Are You Covered?
Our North Carolina Lawyers Can Help!
Auto insurance is a legal requirement in North Carolina. It is designed to cover medical expenses and property damage in the event of a collision, as most people cannot pay these expenses on their own. It is important to understand the different types of auto insurance and to ensure you have enough coverage to offer sufficient protection if an accident does occur.
One of the key parts of the legal counsel provided by the team at Crumley Roberts is a thorough review of your insurance policy to determine what is covered. We will also investigate the accident itself and the other party’s insurance policy to seek all possible sources of compensation. Because we put your interests first, we will work hard to help you get the compensation* you need. Our car accident attorneys serve all of North Carolina and are ready to listen to your concerns so we can take away the worry.
Understanding the Types of Auto Insurance
Your insurance policy may include the following types of coverage:
- Liability Insurance: This covers bodily injury and property damage and is meant to protect you from claims filed by other parties who have been injured in an accident in which you were involved.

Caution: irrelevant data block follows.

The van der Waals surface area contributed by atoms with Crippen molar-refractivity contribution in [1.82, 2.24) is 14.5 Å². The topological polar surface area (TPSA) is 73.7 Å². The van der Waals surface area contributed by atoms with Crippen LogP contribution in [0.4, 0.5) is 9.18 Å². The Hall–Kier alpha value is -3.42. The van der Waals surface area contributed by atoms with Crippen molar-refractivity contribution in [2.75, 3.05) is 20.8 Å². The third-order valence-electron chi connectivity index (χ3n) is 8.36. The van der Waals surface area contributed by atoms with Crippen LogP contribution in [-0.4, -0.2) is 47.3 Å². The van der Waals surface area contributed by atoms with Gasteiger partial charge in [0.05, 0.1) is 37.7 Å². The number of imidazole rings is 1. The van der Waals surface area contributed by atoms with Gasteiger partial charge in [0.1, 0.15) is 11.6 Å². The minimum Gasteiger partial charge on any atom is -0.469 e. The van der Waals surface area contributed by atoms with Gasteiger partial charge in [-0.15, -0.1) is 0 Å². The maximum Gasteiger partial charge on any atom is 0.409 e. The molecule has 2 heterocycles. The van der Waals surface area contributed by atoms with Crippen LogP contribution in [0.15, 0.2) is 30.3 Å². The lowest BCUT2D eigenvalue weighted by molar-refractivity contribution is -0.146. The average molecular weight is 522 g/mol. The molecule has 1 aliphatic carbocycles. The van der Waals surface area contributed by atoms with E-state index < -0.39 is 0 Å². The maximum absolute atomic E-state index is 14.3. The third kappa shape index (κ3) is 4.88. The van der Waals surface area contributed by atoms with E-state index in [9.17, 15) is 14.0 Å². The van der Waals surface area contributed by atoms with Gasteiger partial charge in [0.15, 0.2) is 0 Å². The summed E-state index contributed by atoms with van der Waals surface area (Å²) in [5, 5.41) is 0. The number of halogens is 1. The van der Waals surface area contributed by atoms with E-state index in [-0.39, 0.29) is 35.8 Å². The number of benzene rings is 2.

- Collision Coverage: This type of coverage addresses damage to your vehicle or to another’s vehicle.
- Comprehensive Coverage: This covers miscellaneous damage your vehicle may sustain, such as from theft, heavy weather, falling objects, animals, etc.
- Medical: This covers medical treatment for you and any other occupants of your vehicle. It may also include funeral coverage in the event of a fatal accident.
- Underinsured Motorist Insurance: If you have this type of insurance, you and anyone in your vehicle may be covered if involved in a collision with an underinsured or uninsured motorist.
If you were injured in a car accident and have questions about what may be covered, please do not hesitate to call our offices at (828) 597-0163. We are here 24/7 to offer guidance and support.
*Each case is different and must be evaluated on its individual merits. Prior results do not guarantee a similar outcome in the future.